Jeremy's Reviews Blog

Thursday, August 19, 2004

Valus - very rough stratchings...

(Note - I really like this book)

What? Another d20 campaign setting? Aren't there enough of those already? While I actually would answer "No" (You can never have too many), Valus is a lot different in feel than any other d20 fantasy setting I've seen. And other than the tone, it's generally not too hard to integrate into any other fantasy setting, as it's mostly set on a 600 mile or so island (though it will take some doing to reconcile the background mythology).

If it's one thing that d20 doesn't have for fantasy, it's gritty, dark settings. How gritty is Valus? Well, the tag line for it is "A World Born Without Love". Okay, that (at least the last 3 ords) might sound like a Lifetime TV movie, but the tone, combined with the extensive mythology (which explains the tone), is a far cry from any other d20 setting I've seen.

Yes, there's Midnight, which is sort of Tolkien if Sauron had won. But that lacks the realistic feel to it (being Tolkien-ish), and the grit in that is somewhat cartoonish. This has "realistic" grimness. Some would say it's presumptous of me, but I would put in Valus in the same group of worlds as Harn and Glorantha.

Essentially, it's a fantasy world, but it has no "good" gods in it. The line "A World Born Without Love" isn't just a tagline, it's literally true in this case. The gods of this world don't feel love. For anyone or anything, including their worshippers. They view them pretty much only as tools or pawns.

The mythology is a bit complicated. Basically, the universe started out with one super-powerful god-godess. Then for some reason, she had children. However, this didn't turn out like she planned, so much like Eric Cartman's mother-father, wanted to perform a post-birth abortion. Unlike Cartman's mother-father, this god-goddess actually ended up killing her children, but in the process, lost her ability for love.

The corpses of her children turned into the world. But the corpses weren't completely dead. The various bits of it somehow turned into lesser gods, called the Drimm, and crawled out from within the body. There were a lot of these. They eventually started fighting amongst each other, and over the course of time, whittled themselves down to about 100 or so. Then the god-goddess intervened, not wanting them to destroy themselves completely, moving some of them to the Moon, while leaving the more peaceful ones (she thought) still on the world.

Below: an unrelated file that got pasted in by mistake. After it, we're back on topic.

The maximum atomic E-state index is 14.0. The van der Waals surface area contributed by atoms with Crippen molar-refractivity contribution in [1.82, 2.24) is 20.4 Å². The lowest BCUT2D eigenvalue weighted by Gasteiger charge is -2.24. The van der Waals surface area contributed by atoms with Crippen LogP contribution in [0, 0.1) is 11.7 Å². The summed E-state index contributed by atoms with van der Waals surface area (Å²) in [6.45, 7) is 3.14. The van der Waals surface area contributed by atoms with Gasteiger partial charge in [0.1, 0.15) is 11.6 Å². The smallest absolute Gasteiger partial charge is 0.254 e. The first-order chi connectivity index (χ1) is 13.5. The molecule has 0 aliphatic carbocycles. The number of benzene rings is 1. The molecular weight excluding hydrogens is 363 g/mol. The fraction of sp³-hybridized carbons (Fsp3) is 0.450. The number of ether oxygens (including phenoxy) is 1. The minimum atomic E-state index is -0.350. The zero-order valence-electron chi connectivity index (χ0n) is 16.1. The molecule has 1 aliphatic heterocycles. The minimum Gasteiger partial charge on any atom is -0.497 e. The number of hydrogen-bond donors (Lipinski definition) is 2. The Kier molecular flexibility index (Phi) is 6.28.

However, this didn't quite work out either. The ones remaining on the world got bored and belligerent, but couldn't fight each other directly (they promised not to, and were afraid of getting smacked by the god-goddess if they did). So they figured out how to use their magical powers to create monsters to do their fighting for them. (Most of them. All except 12, who were too dumb/idiotic to do so). So, this fighting of created monsters goes on for quite some time - the monsters that were made were horrible, essentially demons and devils and the like.

This doesn't last forever. Once again, the god-goddess gets annoyed at all the fighting (it wakes her up), so she smacks down all those Drimm that created all the monsters. And then sticks all the created monsters in hell and heaven.

Except for the 12 loser Drimm that couldn't figure out how to create monsters. Because they behaved, the god-goddess took mercy on them, and essentially gave them god-like powers, including that of creation. But not trusting them, either, she gave them perfectly balanced powers, and decided to lock them far away in a dimension, and made the Sun as a portal to it. Then she went back to sleep.

The first thing these 12 did, was to create a race of guardians, beings that would watch over the demons and devils that their breathern had created. Because before they were given powers, they were picked on by their breathern. And so developed a fear of their fellows, and the creations - the demons and devils. These guardians were Angels/Archons.

Eventually though, the 12 did start to quarrel among themselves, and start fighting. But because they were so evenly matched, they could never win or lose, and actually gained and lost power/influence, on a regular basis.

In the meantime, life had evolved on the planet below. From the seas, much like on earth. Eventually, humans finally showed up

There's not a general feeling of heavy opression, or impending doom, just a resignation to a fate. The feel reminds of Brian Aldiss's Malachia Tapestry. Or maybe Jack Vance's Dying Earth (the first novel, not the rest, which are silly). Or if you're old enough, the Jimmy Carter presidency, aka the era of Malaise.

Valus sort of reminds me of Ancient Britain (the island). There's a couple of civilized kingdoms, then an area ruled by 3 Celtic like clans (the Clarens, the and the somethings). Two of them don't like either other, and have sided with two of the factions of a former "Empire" (though which likes which isn't clear, the text contradicts itself).

There is a self described "Empire" on the island, the Empire of Carrik, but the name "Empire" is due to vanity, not reality.

Elves are not really like D&D elves. They are somewhat more like those from tolkien. Tall, aloof, haughty, jerks.

I really really like this. I apreciate the complex mythology. But I do think even if you don't want to use it (I probably won't, since I have my own campaign world I use), you pretty much can still use Valus, the island at least, as a setting. It's very well done. A-